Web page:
By Tony Stafford
Having spent all my life doing my best to divest myself of any money I might have accrued along the way, I find late in the seventh decade of my existence, that I wish I had some. Well, more than some, or as that great writer and horseracing devotee Damon Runyon would have styled it, more than somewhat.
Life in the second decade of the only other Millennium you or me are destined to experience is all about fashion. It – or you or me or he or she – is either in or out. How else can you explain sudden changes in clothing, music popularity, actors and even stocks in the market? It’s just as true, indeed more so with horse racing and especially stallions.
I have been germinating this far from profound thought for much of the summer as I have tried to put a handle on a particular two-year-old it has been my privilege to watch on the Manton gallops. He is called Spark Plug – although the name was only added to the Dylan Thomas colt a week or so before last weekend’s successful debut at Bath.
Before watching his progress, which culminated in a 12-1 unbacked success, as at the time of his win I was admiring Great Hall in the St Leger paddock between chats with John Magnier, whose Leading Light was about to win the year’s last English Classic race, I shared the received wisdom that Dylan Thomas was an under-achieving sire.
Now John, as the boss of Coolmore stud, must be the final arbiter of the fees charged to the rest of us – or rather them – for the services of their select roster of stallions, which are proudly headed by Galileo, several years senior to Dylan Thomas in age – and galaxies apart in terms of achievement.
Breeding racehorses is a case of head over heart and breeders like Tony O’Callaghan, Magnier’s brother-in-law and boss of Tally Ho Stud, always knows when to pass on a non-achiever. I once had the temerity to take up the chance to get one of his cast-offs, Contract Law and with stud owner Richard Kent have two quite lucrative years standing him at £1,000 (or to friends £500) a pop.
That was quite odd as when he’d come up for sale at Newmarket, a young Swedish lady bought him, thinking she was getting a brood mare, another amazingly odd but true incident in my life. I was sharing a taxi from the station with said lady and her friend Marten Julian of Dark Horses Annual fame, travelling to one of the far northern racetracks when the opportunity to get her out of trouble arose and, true to form, I took it.
Dylan Thomas started out on the road to breeding success in 2008 pegged at the same starting point as had Galileo six years earlier. Their opening gambit was 50,000 Euro. In Galileo’s case that had slipped to 37,500 four years later, but it was the explosion of his first lot of brilliant three-year-olds that year and the subsequent triumphs of Teofilo as a juvenile that brought an instant rise to 150,000 in 2007.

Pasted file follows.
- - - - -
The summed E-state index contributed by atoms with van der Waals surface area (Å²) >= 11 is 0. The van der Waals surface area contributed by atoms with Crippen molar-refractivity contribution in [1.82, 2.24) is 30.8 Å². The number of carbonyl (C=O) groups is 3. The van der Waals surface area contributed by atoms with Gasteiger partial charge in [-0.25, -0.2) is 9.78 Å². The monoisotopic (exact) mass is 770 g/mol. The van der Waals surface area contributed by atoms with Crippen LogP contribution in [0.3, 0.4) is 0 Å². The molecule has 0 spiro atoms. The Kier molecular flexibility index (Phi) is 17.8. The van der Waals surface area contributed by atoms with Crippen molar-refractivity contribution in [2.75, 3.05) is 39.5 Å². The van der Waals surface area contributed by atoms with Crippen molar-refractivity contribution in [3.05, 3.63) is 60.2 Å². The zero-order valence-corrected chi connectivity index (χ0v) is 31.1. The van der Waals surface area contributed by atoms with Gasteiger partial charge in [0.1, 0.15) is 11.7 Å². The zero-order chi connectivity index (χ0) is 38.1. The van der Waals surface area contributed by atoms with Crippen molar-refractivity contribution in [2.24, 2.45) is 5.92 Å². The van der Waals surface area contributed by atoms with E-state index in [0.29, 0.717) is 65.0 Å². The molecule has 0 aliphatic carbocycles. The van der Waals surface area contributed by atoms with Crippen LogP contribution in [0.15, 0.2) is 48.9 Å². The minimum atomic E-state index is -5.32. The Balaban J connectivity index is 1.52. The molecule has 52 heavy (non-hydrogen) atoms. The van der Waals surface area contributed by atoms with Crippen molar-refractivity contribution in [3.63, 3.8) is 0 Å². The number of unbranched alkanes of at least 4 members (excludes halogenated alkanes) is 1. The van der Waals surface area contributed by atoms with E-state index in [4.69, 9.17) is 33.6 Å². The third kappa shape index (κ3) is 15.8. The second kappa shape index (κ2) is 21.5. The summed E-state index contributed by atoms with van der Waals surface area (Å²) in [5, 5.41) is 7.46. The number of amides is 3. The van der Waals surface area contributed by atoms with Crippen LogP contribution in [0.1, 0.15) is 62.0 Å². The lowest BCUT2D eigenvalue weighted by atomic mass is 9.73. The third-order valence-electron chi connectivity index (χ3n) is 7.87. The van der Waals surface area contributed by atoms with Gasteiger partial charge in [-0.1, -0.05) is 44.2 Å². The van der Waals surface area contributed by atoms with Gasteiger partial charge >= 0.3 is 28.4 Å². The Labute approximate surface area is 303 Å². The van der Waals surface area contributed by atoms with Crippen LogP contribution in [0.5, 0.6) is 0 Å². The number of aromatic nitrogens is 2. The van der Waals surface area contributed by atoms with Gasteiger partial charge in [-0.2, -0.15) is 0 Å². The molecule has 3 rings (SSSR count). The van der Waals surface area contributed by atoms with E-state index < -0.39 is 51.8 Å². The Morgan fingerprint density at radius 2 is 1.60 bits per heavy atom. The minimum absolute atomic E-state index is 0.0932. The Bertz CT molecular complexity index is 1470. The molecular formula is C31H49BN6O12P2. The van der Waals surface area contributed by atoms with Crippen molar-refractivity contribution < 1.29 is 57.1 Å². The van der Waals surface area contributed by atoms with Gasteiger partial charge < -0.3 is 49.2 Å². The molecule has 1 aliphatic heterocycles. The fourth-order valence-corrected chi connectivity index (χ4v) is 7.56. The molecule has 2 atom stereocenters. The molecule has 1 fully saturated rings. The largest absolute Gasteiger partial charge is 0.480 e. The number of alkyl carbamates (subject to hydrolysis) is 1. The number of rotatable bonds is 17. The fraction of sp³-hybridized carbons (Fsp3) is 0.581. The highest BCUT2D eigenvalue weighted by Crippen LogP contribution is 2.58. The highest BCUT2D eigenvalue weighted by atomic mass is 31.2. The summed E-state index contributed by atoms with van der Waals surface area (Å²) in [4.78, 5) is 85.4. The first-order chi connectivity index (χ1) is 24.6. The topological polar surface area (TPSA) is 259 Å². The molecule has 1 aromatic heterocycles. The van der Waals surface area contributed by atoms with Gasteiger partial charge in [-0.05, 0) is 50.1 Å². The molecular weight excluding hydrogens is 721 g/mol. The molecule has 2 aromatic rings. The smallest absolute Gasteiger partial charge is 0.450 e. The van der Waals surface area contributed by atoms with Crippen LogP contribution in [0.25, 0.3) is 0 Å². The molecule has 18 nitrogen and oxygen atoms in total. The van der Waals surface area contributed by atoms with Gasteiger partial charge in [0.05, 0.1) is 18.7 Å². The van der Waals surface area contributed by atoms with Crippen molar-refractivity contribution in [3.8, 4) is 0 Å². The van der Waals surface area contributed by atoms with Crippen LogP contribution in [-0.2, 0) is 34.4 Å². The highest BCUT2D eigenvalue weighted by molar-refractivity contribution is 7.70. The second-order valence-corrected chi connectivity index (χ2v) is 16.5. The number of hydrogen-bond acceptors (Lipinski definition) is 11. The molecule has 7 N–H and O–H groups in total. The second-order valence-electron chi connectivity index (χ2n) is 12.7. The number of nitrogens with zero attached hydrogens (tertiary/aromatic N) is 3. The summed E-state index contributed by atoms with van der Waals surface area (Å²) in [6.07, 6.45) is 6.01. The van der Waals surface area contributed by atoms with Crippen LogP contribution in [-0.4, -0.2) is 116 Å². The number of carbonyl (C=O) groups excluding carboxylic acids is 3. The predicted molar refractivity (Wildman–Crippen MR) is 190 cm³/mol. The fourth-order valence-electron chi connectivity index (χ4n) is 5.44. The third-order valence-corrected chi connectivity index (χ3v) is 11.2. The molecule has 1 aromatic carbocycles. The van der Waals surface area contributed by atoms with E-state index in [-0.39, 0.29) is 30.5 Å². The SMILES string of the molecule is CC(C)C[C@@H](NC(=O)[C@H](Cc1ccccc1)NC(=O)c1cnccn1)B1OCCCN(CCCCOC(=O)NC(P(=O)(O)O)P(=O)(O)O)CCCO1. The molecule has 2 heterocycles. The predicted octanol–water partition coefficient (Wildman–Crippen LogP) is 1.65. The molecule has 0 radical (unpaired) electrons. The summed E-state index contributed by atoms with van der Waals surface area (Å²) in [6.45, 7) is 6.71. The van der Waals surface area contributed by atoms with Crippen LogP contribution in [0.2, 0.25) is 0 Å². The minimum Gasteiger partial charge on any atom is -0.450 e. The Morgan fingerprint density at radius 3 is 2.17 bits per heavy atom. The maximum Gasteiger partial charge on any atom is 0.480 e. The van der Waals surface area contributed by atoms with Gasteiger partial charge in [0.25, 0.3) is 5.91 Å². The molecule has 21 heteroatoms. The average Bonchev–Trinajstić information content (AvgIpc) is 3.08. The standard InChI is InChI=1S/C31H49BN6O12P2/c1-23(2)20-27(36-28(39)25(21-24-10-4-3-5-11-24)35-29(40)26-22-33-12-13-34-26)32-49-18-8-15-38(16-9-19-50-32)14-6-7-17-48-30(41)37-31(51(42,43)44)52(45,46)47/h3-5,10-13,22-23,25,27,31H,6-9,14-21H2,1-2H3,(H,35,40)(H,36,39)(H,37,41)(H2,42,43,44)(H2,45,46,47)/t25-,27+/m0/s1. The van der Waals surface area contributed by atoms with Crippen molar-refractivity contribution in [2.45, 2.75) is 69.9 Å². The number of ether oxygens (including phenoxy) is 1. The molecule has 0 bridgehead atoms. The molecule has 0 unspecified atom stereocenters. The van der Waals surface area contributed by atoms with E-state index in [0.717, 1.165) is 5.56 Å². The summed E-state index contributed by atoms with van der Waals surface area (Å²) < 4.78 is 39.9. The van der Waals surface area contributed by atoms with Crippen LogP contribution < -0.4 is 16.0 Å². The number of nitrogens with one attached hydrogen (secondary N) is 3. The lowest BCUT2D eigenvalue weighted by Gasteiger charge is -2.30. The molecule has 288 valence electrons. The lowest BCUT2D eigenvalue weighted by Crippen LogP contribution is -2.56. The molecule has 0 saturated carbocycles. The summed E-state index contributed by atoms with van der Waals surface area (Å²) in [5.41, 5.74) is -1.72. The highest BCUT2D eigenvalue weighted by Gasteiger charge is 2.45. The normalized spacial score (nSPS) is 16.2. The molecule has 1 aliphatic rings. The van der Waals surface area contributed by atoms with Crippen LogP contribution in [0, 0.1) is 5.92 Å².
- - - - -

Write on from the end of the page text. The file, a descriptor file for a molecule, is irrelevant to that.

That was the last year a fee for Galileo has been officially advertised. In 2008, when Dylan Thomas went off, Galileo’s was described as “private” as he has been ever since, and anyone getting in for less than 300k in the interim has been lucky in the extreme.
As the partners ride the wave, taking in the fees from upwards of 150 mares each year – conservatively 50million – Dylan’s path has been more prosaic.
While Galileo’s six wins were all achieved by the time of the King George in his three year old year – he previously won the Epsom and Irish Derbys – Dylan Thomas stayed in training an extra year to top up his tally to ten from five. Galileo was beaten in the Irish Champion, a race Dylan won twice, and the Breeders’ Cup.
In addition to the Irish Champion Stakes wins at three and four, Dylan also won the Irish Derby and King George and ended his winning thrillingly under Kieren Fallon in the Arc. His end of career rating was 128, two spots lower than Galileo’s. He’s by Danehill, one of the greatest and most versatile stallions of all time: Galileo is a son of Sadler’s Wells, for a long while rated possibly the greatest of them all, eclipsing his own sire Northern Dancer, before himself moving over, usurped by Galileo.
Dylan Thomas stood at Coolmore in successive years at 35k, 25k, 17.5k and 12.5k before going into action this year at 10,000 Euro. Years two to four are always tricky with few horses on the track (none until the third year) but I do detect a stirring by DT. Only yesterday he had two winners, one in an Irish bumper ridden for Aidan O’Brien by his daughter Sara, and another in a Listed race in France.
That’s why I’d like to have money – Qatar, Dubai, Coolmore money. I’d buy him, stand him at my own new stud and acquire 100 mares to send to him, then sit back and watch the money roll in – if I lived that long!
The October Yearling sale, run at Newmarket by Tattersalls, is the true barometer of stallion fashion. Book 1 catalogues 513 yearlings; 965 appear in the all-things-to-all-owners and trainers Book 2, while a slimmed-down Book 3 has a tight 300 offered. Galileo’s entire strength of 47 at the auction adorns Book 1, so take up almost 10 per cent of it. Needless to say, no vendor of a Galileo yearling needs either Book 2 or 3 to accommodate him.
Dylan Thomas meanwhile has none in the first segment; ten in Book 2 and five more in Book 3. I’ll be having a good look at all of them, hoping to unearth another gem, as Johnny McKeever and Brian Meehan did with Spark Plug last year.
My boss Raymond Tooth has already had a bit of a shocker, losing one of three Dutch Art yearlings, a nice colt, after a paddocks accident, but he has a nice filly in Book 2 and a full-brother to Dutch Art Dealer, sold in the same ring by him last year and a good winner for Paul Cole second time out, in the bargain-basement Book 3. It’s that time of year soon – and I love it. See you there, but you’ll have to have plenty to buy the Dutch Art – Nine Red filly.